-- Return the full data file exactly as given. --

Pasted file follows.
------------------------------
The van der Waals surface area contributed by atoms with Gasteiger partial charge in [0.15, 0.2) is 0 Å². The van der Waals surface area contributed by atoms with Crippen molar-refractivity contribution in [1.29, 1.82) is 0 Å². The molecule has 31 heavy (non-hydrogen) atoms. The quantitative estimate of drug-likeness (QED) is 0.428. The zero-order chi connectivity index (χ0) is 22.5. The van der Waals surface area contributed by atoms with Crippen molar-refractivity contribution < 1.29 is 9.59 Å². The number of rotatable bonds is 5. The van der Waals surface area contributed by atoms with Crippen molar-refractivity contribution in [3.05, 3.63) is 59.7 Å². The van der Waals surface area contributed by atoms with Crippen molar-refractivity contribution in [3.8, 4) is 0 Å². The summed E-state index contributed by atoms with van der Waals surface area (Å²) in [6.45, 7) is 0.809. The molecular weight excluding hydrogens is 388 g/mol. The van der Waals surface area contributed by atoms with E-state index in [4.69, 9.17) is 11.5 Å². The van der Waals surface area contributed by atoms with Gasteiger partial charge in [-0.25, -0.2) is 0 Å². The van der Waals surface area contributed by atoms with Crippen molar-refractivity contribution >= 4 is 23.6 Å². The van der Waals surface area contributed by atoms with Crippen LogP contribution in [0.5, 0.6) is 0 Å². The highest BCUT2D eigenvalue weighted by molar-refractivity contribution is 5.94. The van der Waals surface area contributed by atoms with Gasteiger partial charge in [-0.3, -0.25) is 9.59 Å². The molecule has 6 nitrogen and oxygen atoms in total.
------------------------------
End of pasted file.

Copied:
The van der Waals surface area contributed by atoms with Gasteiger partial charge in [0.15, 0.2) is 0 Å². The van der Waals surface area contributed by atoms with Crippen molar-refractivity contribution in [1.29, 1.82) is 0 Å². The molecule has 31 heavy (non-hydrogen) atoms. The quantitative estimate of drug-likeness (QED) is 0.428. The zero-order chi connectivity index (χ0) is 22.5. The van der Waals surface area contributed by atoms with Crippen molar-refractivity contribution < 1.29 is 9.59 Å². The number of rotatable bonds is 5. The van der Waals surface area contributed by atoms with Crippen molar-refractivity contribution in [3.05, 3.63) is 59.7 Å². The van der Waals surface area contributed by atoms with Crippen molar-refractivity contribution in [3.8, 4) is 0 Å². The summed E-state index contributed by atoms with van der Waals surface area (Å²) in [6.45, 7) is 0.809. The molecular weight excluding hydrogens is 388 g/mol. The van der Waals surface area contributed by atoms with E-state index in [4.69, 9.17) is 11.5 Å². The van der Waals surface area contributed by atoms with Gasteiger partial charge in [-0.25, -0.2) is 0 Å². The van der Waals surface area contributed by atoms with Crippen molar-refractivity contribution >= 4 is 23.6 Å². The van der Waals surface area contributed by atoms with Crippen LogP contribution in [0.5, 0.6) is 0 Å². The highest BCUT2D eigenvalue weighted by molar-refractivity contribution is 5.94. The van der Waals surface area contributed by atoms with Gasteiger partial charge in [-0.3, -0.25) is 9.59 Å². The molecule has 6 nitrogen and oxygen atoms in total.